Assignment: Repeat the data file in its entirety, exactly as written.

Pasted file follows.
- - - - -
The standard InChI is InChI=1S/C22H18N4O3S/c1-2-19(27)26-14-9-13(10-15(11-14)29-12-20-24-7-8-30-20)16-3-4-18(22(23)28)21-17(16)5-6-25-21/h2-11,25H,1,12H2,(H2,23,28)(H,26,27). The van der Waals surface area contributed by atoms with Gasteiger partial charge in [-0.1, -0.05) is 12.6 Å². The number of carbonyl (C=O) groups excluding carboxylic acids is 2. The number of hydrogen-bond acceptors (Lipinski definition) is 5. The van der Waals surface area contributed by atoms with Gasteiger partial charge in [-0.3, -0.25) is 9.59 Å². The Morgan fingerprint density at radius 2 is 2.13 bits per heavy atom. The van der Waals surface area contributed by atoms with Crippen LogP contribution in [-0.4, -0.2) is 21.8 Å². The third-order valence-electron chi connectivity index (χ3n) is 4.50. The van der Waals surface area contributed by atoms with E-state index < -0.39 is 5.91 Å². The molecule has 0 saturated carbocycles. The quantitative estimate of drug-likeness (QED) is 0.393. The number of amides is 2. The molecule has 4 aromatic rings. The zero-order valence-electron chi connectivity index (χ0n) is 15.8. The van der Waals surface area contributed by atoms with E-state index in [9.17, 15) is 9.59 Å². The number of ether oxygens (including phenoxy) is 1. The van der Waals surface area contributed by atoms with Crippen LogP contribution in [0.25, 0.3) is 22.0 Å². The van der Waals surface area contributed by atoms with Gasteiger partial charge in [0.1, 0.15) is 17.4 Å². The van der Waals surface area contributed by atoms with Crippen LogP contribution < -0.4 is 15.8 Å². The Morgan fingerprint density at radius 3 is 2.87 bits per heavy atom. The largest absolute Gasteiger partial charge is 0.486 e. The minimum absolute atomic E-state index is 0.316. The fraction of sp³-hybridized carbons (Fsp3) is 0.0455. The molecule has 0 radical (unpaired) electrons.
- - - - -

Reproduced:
The standard InChI is InChI=1S/C22H18N4O3S/c1-2-19(27)26-14-9-13(10-15(11-14)29-12-20-24-7-8-30-20)16-3-4-18(22(23)28)21-17(16)5-6-25-21/h2-11,25H,1,12H2,(H2,23,28)(H,26,27). The van der Waals surface area contributed by atoms with Gasteiger partial charge in [-0.1, -0.05) is 12.6 Å². The number of carbonyl (C=O) groups excluding carboxylic acids is 2. The number of hydrogen-bond acceptors (Lipinski definition) is 5. The van der Waals surface area contributed by atoms with Gasteiger partial charge in [-0.3, -0.25) is 9.59 Å². The Morgan fingerprint density at radius 2 is 2.13 bits per heavy atom. The van der Waals surface area contributed by atoms with Crippen LogP contribution in [-0.4, -0.2) is 21.8 Å². The third-order valence-electron chi connectivity index (χ3n) is 4.50. The van der Waals surface area contributed by atoms with E-state index < -0.39 is 5.91 Å². The molecule has 0 saturated carbocycles. The quantitative estimate of drug-likeness (QED) is 0.393. The number of amides is 2. The molecule has 4 aromatic rings. The zero-order valence-electron chi connectivity index (χ0n) is 15.8. The van der Waals surface area contributed by atoms with E-state index in [9.17, 15) is 9.59 Å². The number of ether oxygens (including phenoxy) is 1. The van der Waals surface area contributed by atoms with Crippen LogP contribution in [0.25, 0.3) is 22.0 Å². The van der Waals surface area contributed by atoms with Gasteiger partial charge in [0.1, 0.15) is 17.4 Å². The van der Waals surface area contributed by atoms with Crippen LogP contribution < -0.4 is 15.8 Å². The Morgan fingerprint density at radius 3 is 2.87 bits per heavy atom. The largest absolute Gasteiger partial charge is 0.486 e. The minimum absolute atomic E-state index is 0.316. The fraction of sp³-hybridized carbons (Fsp3) is 0.0455. The molecule has 0 radical (unpaired) electrons.